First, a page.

NDP won’t win federal election

Conservatives will win Alberta; Bloc will take Quebec

To the editor:

As of today, the federal NDP holds 95 seats, in the federal Parliament.

This includes one in the Northwest Territories, two in Newfoundland-Labrador, three in Nova Scotia, one in New Brunswick, 54 in Quebec, 19 in Ontario, two in Manitoba, one in Alberta, and 12 in B.C.

Saskatchewan has zero federal NDP seats. What’s ironic here is that Saskatchewan was once home to the famous Tommy Douglas.

One hundred and seventy seats are required to form a majority federal government. This is impossible for federal NDP to achieve.

One reason for this is the federal Conservatives hold 54 per cent of the federal vote in Alberta. There is no federal Wild Rose Party; therefore the Wild Rose voters will vote Conservative.

The recent NDP provincial government in Alberta has no affect whatsoever on the upcoming federal election.

Note that the NDP won this election only because of vote splitting between the Conservatives and the Wild Rose. The NDP had 40.57 per cent of the majority vote compared to 52.03 per cent of the majority vote for the combination of the Conservatives and Wild Rose.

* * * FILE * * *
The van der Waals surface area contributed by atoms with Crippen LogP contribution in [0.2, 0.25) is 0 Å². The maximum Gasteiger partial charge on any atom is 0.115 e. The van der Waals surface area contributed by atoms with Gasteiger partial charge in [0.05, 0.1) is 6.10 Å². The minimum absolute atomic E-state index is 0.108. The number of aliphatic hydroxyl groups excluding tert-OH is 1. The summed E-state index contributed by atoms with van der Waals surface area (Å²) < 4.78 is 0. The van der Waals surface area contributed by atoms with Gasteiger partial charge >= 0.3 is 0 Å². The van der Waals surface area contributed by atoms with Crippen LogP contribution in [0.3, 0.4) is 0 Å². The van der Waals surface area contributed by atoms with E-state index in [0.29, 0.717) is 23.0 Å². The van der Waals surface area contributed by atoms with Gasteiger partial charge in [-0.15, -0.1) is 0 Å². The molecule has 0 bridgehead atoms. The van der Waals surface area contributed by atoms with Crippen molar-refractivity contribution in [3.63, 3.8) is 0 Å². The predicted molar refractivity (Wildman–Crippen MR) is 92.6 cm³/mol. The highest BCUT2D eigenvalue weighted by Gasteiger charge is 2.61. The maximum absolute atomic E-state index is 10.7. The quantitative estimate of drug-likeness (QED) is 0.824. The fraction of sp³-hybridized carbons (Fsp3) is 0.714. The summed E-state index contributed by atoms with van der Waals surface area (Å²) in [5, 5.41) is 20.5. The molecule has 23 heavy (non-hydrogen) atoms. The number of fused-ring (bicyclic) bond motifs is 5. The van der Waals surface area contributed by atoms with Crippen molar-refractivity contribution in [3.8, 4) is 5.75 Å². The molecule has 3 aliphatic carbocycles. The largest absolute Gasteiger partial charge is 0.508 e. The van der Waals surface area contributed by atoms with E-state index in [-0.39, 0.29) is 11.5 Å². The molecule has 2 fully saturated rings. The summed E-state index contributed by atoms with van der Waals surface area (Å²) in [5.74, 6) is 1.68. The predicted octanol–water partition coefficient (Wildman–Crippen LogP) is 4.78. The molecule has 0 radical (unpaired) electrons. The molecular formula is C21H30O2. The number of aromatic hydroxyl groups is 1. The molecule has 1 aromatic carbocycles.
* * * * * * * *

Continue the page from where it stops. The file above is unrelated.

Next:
Note that if there was no Wild Rose Party, these votes would have gone to the Conservatives.

A second reason is that Gilles Duceppe has returned to the political arena as leader of the Bloc Québécois Party in Quebec.

Presently Thomas Mulcair has 54 seats in Quebec, but this will change on election night, as the Bloc once again will be capturing a portion of these seats.

People who think it is time for Mulcair to become the prime minister of Canada are living and dreaming in a fantasy world. The facts listed above, prove once again on Oct. 19, 2015, federal election voting day, that the NDP cannot win the election as the government of Canada.

Joe Sawchuk



100 Mile House Free Press